NHS Health Scotland



D. Evidence for empowerment of individuals and rights-based approach for access to services (Recovery Model)


The Scottish Government Quality Improvement Framework for Drug and Alcohol Services is supportive of empowerment for individuals and a rights-based approach in access to services.

Scottish policy and practice note

In the Scottish Government commissioned evidence review, Best et al (2010) [1]describe a recovery oriented system of care (ROSC) as a network of formal and informal services developed and mobilised to sustain long-term recovery for individuals and families impacted by severe substance use disorders. It is also put forward that overall treatment systems (such as ADPs) will be restructured over time to be recovery oriented, in the sense that the ethos of the system will be around client empowerment and choice, and the distillation of hope for individual, family and community recovery.

The Quality Principles: Standard Expectations of Care and Support in Alcohol and Drug Services (2014) [2] is supported by a Recovery Philosophy. This is a statement of the principle that all people have a right to recover from addiction to alcohol and other drugs. It exists to support recovery journeys, ensuring that individuals are treated with dignity and respect when they choose to access drug and alcohol treatment and support services; and that with these rights come responsibilities.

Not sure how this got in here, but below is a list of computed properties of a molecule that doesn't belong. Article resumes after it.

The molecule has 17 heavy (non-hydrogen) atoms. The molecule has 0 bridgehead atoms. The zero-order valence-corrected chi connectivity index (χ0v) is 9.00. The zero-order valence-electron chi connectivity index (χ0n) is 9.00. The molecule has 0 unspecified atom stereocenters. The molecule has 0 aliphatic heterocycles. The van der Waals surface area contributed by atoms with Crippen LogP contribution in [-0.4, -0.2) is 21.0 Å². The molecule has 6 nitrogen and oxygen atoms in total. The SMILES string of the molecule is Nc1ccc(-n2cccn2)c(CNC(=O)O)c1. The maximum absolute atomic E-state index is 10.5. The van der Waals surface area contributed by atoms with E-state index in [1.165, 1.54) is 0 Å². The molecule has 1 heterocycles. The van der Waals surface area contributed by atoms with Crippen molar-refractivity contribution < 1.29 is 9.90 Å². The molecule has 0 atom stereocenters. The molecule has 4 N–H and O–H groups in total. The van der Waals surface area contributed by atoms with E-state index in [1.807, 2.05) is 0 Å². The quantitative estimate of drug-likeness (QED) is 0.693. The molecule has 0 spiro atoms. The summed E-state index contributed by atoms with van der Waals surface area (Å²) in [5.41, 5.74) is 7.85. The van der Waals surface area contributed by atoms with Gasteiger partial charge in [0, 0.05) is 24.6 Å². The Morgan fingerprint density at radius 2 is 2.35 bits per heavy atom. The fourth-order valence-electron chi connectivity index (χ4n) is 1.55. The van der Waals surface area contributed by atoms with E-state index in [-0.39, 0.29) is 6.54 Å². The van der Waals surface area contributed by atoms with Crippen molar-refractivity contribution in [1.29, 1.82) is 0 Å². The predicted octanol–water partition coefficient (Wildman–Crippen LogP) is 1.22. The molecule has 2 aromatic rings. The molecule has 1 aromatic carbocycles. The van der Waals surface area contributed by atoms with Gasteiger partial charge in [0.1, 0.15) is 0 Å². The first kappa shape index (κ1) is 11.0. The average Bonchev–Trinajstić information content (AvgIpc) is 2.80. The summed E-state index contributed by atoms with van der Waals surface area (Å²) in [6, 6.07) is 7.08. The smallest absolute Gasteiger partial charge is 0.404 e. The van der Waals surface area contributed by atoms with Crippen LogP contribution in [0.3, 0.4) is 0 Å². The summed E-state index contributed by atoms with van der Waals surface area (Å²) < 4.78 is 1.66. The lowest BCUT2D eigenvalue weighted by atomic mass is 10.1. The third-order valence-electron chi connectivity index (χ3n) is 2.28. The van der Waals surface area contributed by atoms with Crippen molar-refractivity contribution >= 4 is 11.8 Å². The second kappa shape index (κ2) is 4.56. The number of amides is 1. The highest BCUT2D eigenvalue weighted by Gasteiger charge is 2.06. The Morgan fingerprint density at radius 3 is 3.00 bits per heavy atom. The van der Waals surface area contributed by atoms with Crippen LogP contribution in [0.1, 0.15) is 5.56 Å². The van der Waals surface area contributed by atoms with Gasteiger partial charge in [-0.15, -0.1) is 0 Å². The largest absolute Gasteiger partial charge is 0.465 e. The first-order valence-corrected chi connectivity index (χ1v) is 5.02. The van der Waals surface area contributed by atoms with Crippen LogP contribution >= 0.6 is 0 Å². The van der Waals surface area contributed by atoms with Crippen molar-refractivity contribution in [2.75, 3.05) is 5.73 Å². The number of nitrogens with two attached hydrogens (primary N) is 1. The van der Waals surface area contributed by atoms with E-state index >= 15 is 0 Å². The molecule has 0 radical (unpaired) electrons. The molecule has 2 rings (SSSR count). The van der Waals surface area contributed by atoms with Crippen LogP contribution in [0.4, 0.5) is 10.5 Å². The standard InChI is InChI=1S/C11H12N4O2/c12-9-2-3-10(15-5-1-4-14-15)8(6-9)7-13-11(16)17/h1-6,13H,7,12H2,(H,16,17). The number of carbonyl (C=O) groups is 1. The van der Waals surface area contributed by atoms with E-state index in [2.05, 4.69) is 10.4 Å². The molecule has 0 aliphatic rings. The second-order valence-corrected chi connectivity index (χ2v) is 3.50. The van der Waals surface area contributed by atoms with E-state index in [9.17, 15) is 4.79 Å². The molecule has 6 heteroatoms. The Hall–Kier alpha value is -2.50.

1. Best, D. Rome, A. Hanning, K.A. White, W. Gossop, M. Taylor, A. Perkins, A. (2010) Research for Recovery: A Review of the Drugs Evidence Base. Edinburgh: Scottish Government.

  2. Scottish Government and COSLA. (2014) The Quality Principles: Standard Expectations of Care and Support in Alcohol and Drug Services. Edinburgh:Scottish Government and COSLA. Available from: www.scotland.gov.uk/Publications/2014/08/1726/downloads